Surviving ‘The Brady Bunch’: The Brady Kids’ 50-Year Journey to Making Peace With Fame
The six surviving members of the iconic TV family once resented fame. They talk conquering their demons and why they finally agreed to reunite for HGTV’s “A Very Brady Renovation.”
Here’s the story of a lovely lady. Of Cindy Brady, in fact.
Well, it’s of Susan Olsen, who nearly 50 years ago to the day made her debut as the precocious youngest of the The Brady Bunch. So yes, here’s the story of a lovely lady, Susan Olsen, but of so much more: Earth, Wind & Fire; the Wienermobile; and a group of shell-shocked tourists you could have knocked over with a feather.
It was 2011, and Olsen got a call from Ailee Willis, who co-wrote several of Earth, Wind & Fire’s hits and is a friend—“don’t ask me how.” From the other end of the line, Willis says, “I have the Wienermobile tomorrow.”
Olsen is the kind of person who just accepts such things at face value. She explains how, the next day, she found herself in a hot dog-shaped, Oscar Mayer-branded automobile near Studio City, Los Angeles. She even scrolls through her phone to find photos to show me.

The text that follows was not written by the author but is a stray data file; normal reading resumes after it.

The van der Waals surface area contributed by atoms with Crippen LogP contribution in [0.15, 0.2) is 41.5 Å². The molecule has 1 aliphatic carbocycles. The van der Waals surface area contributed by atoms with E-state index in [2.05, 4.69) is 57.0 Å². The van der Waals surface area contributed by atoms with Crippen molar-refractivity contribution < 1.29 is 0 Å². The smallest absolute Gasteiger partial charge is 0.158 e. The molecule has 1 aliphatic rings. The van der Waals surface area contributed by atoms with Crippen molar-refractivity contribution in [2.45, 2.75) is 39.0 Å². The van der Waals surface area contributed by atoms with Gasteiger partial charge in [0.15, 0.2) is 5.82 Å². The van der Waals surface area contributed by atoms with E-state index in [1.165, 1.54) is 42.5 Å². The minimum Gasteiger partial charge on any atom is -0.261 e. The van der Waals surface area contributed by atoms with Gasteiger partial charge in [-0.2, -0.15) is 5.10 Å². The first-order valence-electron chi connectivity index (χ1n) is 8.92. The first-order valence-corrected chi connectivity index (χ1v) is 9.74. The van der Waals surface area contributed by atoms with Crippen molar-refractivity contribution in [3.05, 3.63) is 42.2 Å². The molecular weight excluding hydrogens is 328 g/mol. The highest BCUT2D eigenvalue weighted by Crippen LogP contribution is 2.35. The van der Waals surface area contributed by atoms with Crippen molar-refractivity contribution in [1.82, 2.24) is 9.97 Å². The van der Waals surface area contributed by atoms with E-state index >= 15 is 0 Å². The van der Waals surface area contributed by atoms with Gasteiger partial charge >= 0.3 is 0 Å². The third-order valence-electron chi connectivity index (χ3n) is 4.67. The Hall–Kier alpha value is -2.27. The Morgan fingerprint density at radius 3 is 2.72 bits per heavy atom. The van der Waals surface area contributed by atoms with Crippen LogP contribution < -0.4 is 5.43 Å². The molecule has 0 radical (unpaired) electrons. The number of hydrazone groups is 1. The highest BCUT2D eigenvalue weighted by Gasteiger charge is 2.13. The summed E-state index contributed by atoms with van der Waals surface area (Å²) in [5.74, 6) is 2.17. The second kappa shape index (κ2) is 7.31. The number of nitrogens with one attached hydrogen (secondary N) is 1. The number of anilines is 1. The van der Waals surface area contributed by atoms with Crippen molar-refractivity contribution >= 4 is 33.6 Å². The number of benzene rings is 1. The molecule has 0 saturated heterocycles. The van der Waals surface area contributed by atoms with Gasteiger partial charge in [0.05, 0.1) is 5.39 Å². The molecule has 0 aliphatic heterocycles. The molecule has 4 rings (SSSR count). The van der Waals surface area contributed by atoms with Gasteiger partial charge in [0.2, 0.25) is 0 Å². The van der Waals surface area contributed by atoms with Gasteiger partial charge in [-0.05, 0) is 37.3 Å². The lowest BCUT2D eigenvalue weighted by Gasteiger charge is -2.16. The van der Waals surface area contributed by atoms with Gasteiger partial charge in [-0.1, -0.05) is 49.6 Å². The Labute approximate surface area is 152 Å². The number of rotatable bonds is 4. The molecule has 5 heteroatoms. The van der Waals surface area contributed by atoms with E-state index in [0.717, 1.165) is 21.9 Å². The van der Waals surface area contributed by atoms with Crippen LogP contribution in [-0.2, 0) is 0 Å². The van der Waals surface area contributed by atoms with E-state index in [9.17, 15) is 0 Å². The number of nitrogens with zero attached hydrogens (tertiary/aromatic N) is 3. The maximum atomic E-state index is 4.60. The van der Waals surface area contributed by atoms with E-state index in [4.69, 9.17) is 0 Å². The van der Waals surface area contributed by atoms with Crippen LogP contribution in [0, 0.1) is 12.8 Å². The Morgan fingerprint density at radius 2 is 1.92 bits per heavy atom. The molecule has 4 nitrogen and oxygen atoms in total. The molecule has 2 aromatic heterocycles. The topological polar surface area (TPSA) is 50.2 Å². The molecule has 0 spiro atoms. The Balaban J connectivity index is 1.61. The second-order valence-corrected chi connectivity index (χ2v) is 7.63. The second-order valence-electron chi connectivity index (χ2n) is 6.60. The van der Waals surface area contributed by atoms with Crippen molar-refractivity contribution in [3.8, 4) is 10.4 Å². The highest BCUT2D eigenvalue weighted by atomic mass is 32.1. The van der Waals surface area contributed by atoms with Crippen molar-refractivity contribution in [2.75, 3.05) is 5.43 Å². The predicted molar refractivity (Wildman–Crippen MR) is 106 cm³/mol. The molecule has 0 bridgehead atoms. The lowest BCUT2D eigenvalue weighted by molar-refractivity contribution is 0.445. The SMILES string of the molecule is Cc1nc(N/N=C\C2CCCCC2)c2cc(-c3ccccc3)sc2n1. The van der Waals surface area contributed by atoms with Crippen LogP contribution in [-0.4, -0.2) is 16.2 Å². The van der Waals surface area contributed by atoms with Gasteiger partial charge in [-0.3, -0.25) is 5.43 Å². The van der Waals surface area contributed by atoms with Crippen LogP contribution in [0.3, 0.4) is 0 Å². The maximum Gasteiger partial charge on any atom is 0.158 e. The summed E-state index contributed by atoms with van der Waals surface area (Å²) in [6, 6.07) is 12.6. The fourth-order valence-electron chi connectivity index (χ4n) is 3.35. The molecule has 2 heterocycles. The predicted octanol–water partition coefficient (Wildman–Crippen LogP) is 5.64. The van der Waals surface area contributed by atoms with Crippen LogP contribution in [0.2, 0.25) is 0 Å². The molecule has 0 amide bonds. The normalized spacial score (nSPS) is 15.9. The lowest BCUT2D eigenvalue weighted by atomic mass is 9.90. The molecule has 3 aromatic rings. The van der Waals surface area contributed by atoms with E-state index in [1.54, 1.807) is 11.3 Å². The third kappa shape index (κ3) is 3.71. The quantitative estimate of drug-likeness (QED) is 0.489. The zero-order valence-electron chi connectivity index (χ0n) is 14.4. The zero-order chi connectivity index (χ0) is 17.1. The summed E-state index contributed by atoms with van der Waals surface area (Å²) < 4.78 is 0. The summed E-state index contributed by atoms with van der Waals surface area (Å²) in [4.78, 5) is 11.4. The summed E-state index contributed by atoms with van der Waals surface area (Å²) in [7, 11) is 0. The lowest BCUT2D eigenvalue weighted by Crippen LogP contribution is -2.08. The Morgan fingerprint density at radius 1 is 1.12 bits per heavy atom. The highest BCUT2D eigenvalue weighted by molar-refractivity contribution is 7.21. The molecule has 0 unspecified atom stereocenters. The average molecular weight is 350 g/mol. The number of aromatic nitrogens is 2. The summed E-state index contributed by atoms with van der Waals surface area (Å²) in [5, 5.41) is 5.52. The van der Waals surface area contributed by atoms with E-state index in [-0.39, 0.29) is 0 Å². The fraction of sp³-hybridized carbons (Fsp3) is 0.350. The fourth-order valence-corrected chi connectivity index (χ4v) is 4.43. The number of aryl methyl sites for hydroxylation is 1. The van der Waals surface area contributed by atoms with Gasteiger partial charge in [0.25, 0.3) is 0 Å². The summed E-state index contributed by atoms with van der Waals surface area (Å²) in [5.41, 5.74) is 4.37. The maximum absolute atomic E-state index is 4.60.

At some point during the ride, Willis tells her that they’re very close to “the Brady Bunch house,” as in the unforgettable home that was used for the exterior shots that punctuated commercial breaks of the series. Olsen mentioned that she had never been to the house. The show had filmed on a studio set, after all. “Well,” Willis said. “That’s where we’re going.”
Olsen gives a eureka yelp. She’s found it. She hands her phone over to me and, there she is, standing on the street next to the Wienermobile, a gathered crowd with mouths agape to her left and, looming behind it all, the 1959 split-level home that became the symbol of 1970s groovy Americana and wholesome family values, thanks to its recurring role on the show.
“Ailee says to her dying day she will never forget people’s faces when the Wienermobile pulls up and Cindy Brady walks out,” Olsen says, cackling as she remembers the scene.
Behind only the White House, the building on 11222 Dilling Street is the second most-photographed home in America, hence the tourists there, bowled over by the surreal sight—as perfect a first time as could have been orchestrated for Olsen to visit the attraction. In recent months, however, Olsen as well as her Brady siblings—Barry Williams (Greg), Maureen McCormick (Marcia), Christopher Knight (Peter), Eve Plumb (Jan), and Mike Lookinland (Bobby)—have been regular fixtures at the landmark.